End of an era:Stanback operations leaving town
Publication Salisbury Post
Date May 02, 2003
Section(s)
Page 0
Byline Rose Post
Brief End of an era:Stanback operations leaving town

By Rose Post, Salisbury Post

By Rose Post, Salisbury Post

Present owners of the Stanback Co. -- GlaxoSmithKline -- will move all Salisbury operations and equipment to Memphis, Tenn.

The Salisbury business, established by Thomas M. Stanback and his brother, Fred J. Stanback, in 1924, will cease operations here on June 27, and the equipment will be moved to the manufacturing facility in Memphis, according to George Kennon, local manager.

Approximately 36 people are employed at the local plant at 1500 S. Main St., where it has been located since 1932, when the business was moved from Spencer to Salisbury.

The company made famous the phrase, "Snap back with Stanback," for its Stanback Headache Powders. It also marketed Snap Back Stimulant Powders and Chap-et Lip Conditioners.

The Stanback Co. got its start in 1911 when Tom Stanback, a young pharmacist working in a Thomasville drug store, broke up with his girl and moved to Spencer as a relief pharmacist for the druggist at Rowan Drug Store, who wanted to go on vacation.

He gave samples of his new headache powders to railroad men who carried them up and down the Southern line -- and had found his formula for success.

Stanback remained a sideline with the young pharmacist, however, until 1924 when he persuaded his younger brother, Fred J. Stanback, to try his hand at selling the powders to retail stores in the area.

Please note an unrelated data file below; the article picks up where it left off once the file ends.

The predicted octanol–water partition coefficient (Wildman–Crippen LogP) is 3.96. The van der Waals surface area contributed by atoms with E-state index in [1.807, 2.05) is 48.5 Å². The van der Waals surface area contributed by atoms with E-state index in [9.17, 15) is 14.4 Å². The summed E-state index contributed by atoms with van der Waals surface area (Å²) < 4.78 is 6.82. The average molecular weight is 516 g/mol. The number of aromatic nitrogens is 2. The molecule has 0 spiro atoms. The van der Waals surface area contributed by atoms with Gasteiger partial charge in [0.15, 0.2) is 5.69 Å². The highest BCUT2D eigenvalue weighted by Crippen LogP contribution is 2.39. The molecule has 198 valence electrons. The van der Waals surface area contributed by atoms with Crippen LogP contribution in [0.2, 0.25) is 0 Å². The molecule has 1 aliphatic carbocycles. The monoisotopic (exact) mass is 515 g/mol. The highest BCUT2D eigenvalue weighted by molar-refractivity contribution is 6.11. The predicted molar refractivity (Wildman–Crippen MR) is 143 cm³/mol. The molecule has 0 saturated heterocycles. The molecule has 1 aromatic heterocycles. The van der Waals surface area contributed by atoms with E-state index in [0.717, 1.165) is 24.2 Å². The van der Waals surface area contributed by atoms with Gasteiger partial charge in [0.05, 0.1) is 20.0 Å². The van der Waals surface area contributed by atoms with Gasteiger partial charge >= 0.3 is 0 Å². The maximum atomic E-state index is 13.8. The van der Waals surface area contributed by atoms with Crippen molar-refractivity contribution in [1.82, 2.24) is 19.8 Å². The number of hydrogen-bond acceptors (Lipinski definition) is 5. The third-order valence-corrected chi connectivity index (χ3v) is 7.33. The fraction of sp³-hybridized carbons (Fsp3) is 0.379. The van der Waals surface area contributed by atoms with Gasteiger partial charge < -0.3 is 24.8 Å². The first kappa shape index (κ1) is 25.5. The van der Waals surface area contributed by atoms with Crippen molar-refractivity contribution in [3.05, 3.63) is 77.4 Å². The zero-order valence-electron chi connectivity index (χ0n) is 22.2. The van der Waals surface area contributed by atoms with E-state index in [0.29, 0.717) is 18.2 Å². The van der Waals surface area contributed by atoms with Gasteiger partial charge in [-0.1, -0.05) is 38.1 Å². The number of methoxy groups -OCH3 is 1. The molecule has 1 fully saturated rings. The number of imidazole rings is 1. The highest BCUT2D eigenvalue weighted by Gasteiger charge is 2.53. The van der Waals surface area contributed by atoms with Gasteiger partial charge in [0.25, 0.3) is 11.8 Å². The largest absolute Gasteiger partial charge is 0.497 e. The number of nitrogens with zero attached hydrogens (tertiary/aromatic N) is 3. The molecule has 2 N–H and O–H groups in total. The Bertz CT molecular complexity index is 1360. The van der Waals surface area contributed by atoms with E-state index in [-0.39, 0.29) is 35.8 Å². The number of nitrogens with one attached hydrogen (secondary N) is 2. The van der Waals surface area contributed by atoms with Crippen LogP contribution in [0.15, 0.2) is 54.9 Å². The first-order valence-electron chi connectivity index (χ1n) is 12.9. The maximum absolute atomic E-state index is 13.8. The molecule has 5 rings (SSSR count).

And Fred Stanback became the ingredient that made the product a national success.

Their partnership, called Stanback Medicine Co., was formed with an investment of $1,500 from each.

W.C. "Bill" Stanback, son of the late Dr. Tom Stanback, joined the firm in 1948, and soon the products had expanded into foreign markets.

Bill Stanback still owns the buildings on South Main Street. He was out of town and could not be reached for comment.

"It's a sad day for all of us," Kennon said this morning. He went to work for the company eight years ago, when Bill Stanback still owned it. His plans, he said, are still incomplete.

Bill Stanback sold the multi-million dollar headache powder plant to the Block Drug Co. of Jersey City, N.J., and Memphis, Tenn., in 1998.

Since then, Block Drug has merged with pharmaceutical giant GlaxoSmithKline, which is now the officials owner.

Spokesmen for the parent company could not be reached for comment this morning.

When Stanback sold the firm to Block in 1998, he admitted -- with a touch of humor -- that he had mixed emotions.

"Despite my intentions to the contrary," he told his employees, "I've come to realize I'm not going to live forever." And none of his three children, Anne, John and Mark, were affiliated with the corporation.

He had come to realize, he said, that the family-owned business needed to associate with a larger family of consumer products and the increased advertising and promotional backing of a larger corporation.

The Block firm already owned BC and Goody's, Stanback's two headache powder competitors. At that time, Stanback employed 56 people.

The company, considered the most familiar product "made in Salisbury" during the 20th century, had stopped keeping an accurate count of the number of headache powders it had manufactured.

On its 50th anniversary, the company noted it had sold more than 3 billion Stanback headache powers since Tom Stanback got his first mail order. At that time, it had sold more than 200 million tablets, since introducing that product in 1948.

Contact Rose Post at 704-797-4251 or rpost@salisburypost.com.